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Mainstream, Vol XLV, No 46

Displacing Livelihoods

Land Acquisition For Special Economic Zones

Saturday 3 November 2007, by Sheetal Sharma

Human displacement, whether in response to war (civil and ethnic), natural disaster, economic opportunity, or building of infrastructure within countries, is the key issue in contemporary discussions of population movements. These movements include displaced, political and economic refugees, migrants, and exiles who move across and within national boundaries, as well as those forced to relocate in response to infrastructural development such as economic zones, power projects, dam construction or conservation projects. Such movements mean that thousands are rendered landless, jobless, homeless, income less, rootless, displaced making way for gargantuan projects christened as epitomes of economic development. In India the battle-lines have been drawn between the paupers and the prosperous over the issue of displacement and (forceful) acquisition of land for development of Special Economic Zones (SEZ). An SEZ is a geographical region where in order to attract investment economic laws are relaxed as compared to country’s prevailing economic laws. These zones are considered as a strategic tool for expediting the process of industrialisation in developing countries. Nevertheless there are many issues worth questioning.

There are a number of arguments against the viability of establishing SEZs in terms of trade, revenue lost, (un)employment etc. but the issue of displacement of rural population is one of the major concerns in the recent past. Large tracts of prime agricultural land measuring thousands of acres are acquired from farmers for developing SEZs. These acquisitions have immense implications on the agricultural sector; in terms of setback to farming, agricultural and allied activities, productive opportunities lost, rising unemployment in rural areas and displaced livelihoods. Farmers are not adequately compensated for the land acquired from them for the purpose. Even before these zones are ready to deliver any financial or developmental benefit they displace the natives of land, leading to economic hardships and pauperisation with no alternative source of livelihood.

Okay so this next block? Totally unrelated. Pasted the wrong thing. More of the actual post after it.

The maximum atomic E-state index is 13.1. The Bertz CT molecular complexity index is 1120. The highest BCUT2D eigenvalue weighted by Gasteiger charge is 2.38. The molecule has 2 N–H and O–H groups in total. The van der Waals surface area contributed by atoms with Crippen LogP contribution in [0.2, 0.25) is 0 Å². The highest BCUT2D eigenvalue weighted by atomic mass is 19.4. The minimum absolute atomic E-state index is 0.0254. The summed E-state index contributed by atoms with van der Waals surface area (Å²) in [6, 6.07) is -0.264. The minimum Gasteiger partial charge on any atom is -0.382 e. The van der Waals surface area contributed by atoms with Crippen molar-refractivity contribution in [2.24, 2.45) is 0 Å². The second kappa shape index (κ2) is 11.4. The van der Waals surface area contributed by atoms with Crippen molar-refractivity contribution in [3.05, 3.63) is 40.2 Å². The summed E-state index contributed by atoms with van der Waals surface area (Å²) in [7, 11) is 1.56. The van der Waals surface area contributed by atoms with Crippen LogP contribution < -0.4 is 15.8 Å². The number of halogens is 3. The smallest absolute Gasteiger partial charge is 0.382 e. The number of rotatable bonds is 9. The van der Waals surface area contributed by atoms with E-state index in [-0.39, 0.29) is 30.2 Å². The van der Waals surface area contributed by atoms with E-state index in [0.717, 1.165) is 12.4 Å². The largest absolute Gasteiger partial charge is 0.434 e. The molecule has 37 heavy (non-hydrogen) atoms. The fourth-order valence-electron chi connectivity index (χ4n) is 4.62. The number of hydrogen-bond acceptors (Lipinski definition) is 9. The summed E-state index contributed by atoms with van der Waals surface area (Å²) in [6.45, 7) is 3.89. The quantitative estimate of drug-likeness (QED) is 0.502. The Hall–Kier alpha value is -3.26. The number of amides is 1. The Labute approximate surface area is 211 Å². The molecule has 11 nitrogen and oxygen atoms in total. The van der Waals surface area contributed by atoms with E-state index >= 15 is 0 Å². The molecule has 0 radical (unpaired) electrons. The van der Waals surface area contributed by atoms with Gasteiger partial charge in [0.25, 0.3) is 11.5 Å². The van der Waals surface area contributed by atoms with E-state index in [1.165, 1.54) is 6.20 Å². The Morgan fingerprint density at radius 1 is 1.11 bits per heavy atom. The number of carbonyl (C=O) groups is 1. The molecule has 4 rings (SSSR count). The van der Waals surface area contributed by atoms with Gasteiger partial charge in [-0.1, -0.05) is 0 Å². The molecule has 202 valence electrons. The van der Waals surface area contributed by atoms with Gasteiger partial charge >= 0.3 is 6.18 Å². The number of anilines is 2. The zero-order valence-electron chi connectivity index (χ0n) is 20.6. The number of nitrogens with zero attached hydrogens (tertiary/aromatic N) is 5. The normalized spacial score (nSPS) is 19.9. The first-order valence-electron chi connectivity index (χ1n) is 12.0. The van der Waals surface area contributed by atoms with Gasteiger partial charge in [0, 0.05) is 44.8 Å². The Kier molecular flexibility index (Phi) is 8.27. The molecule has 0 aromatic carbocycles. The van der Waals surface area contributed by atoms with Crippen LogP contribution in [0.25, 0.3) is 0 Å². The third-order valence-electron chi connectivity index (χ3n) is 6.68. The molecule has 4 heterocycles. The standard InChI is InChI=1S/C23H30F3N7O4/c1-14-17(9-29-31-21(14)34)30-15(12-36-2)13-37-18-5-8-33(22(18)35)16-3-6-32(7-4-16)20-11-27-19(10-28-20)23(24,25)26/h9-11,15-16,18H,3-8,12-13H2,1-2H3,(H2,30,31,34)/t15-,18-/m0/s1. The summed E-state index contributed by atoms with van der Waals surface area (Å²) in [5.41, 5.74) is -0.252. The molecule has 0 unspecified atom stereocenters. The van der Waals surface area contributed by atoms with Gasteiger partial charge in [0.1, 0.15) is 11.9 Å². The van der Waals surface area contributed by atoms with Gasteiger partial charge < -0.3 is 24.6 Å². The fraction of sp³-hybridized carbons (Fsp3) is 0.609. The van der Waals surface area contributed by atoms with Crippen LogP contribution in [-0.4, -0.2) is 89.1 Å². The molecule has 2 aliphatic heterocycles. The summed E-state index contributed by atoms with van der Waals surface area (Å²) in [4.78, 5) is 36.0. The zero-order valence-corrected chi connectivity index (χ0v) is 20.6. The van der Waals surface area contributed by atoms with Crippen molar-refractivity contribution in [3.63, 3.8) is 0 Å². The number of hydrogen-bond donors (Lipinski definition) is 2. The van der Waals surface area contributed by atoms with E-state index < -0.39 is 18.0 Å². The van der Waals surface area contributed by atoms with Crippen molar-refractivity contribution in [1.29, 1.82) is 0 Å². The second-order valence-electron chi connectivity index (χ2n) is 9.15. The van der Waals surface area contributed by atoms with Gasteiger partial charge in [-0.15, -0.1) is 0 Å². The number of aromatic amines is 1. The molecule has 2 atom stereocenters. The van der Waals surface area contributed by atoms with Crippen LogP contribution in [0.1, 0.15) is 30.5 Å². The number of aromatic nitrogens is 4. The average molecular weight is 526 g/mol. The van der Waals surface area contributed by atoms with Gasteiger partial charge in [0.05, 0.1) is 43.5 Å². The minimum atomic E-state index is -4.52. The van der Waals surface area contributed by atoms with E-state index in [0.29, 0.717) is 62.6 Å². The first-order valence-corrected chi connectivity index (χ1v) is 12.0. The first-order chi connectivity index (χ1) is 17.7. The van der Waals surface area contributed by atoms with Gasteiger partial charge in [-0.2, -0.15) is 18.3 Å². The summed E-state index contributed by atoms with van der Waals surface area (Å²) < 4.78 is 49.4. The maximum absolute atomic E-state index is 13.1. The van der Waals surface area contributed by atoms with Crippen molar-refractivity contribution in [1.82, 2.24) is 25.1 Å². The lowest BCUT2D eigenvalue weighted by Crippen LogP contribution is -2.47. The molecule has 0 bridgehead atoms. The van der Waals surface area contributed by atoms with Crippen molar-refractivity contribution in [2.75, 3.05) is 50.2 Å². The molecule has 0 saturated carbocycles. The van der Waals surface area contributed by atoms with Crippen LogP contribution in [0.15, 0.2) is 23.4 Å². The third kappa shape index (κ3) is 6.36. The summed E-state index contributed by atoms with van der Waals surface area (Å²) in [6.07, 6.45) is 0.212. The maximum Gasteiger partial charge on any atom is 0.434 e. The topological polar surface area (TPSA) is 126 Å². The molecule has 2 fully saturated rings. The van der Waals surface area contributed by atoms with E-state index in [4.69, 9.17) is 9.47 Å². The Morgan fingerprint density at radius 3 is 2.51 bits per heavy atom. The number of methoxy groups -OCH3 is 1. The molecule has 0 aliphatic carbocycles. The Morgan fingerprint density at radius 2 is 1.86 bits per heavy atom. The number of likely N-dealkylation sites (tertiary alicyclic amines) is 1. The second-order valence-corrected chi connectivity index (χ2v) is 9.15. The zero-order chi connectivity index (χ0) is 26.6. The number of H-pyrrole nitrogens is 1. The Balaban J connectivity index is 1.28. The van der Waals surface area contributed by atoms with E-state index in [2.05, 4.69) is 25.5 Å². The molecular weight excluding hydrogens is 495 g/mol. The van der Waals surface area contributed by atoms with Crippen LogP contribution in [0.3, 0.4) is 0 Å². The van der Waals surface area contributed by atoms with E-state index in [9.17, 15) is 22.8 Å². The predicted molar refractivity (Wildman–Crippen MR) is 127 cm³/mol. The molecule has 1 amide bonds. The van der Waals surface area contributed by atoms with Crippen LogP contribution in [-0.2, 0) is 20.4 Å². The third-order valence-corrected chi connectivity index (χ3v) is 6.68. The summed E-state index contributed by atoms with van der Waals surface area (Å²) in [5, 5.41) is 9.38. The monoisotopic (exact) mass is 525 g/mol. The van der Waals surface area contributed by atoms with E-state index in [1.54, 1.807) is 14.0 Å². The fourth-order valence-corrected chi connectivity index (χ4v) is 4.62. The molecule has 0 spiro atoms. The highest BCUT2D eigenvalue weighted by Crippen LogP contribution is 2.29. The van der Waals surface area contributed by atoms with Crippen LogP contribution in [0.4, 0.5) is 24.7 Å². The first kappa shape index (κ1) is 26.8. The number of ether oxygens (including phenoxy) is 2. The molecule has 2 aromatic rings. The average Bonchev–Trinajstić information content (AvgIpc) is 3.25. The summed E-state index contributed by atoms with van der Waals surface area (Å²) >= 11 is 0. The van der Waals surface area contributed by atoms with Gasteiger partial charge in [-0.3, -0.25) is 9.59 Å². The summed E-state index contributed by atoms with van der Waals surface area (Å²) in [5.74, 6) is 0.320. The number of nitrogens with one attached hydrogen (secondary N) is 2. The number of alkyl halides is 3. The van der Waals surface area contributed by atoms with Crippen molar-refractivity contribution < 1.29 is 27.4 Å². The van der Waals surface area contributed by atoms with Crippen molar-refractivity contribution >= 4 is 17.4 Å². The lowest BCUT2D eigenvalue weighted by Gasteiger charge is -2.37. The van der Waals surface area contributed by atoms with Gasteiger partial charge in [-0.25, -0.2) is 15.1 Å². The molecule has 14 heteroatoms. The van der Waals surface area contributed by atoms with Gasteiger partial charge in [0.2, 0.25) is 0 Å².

The idea of ‘private companies’ directly buying land from the farmers would spell a disaster for agriculture. Land mafia will rule the prices and force the farmers to sell land to big companies at throw-away prices. Sumit Sarkar, eminent historian, described the SEZ policy as the “biggest land grab movement in the history of modern India. Where earlier movements were led by the poor to acquire land, this time round it is the rich that want to ‘grab’ land belonging to poor farmers. It is likely that the policy may be misused for real estate development rather than for industry and generating exports.” Developers and promoters of SEZs get land cheaply—almost one-fourth or less than that of the market price. With the minimum required processing area being 35 per cent, the rest will be used for residential, recreational facilities and the promoters will make their fortune out of real estate development and speculation indiscriminately. The boom in real estate sector too is fuelling the fire. In the name of SEZs developers hope to acquire land easily at nominal prices, put up basic infrastructure incurring minimum cost and sell it at huge profit margins. Rather than promoting overall economic development, SEZs will result into clusters of heightened economic activity widening the already existing chasm between selective areas witnessing rapid development vis-à-vis the impoverished surroundings. Critics term SEZs as ‘islands of affluence’ amidst the sea of deprivation. Noted columnist Swaminathan Aiyar warned that this is a “real estate scam” in the making. The vast tracts of land sanctioned to these private parties would be developed into towns. But many of the envisaged SEZs may simply become ‘property deals’. In sum, taking away prime source of income of hapless farmers to create huge profitable enterprises for the capitalists by the state is ‘anti-people’ and ‘unethical’. The state abets prosperising large business houses like the Ambanis, Mahindras and the Tatas and perpetuating pauperisation of the local populace.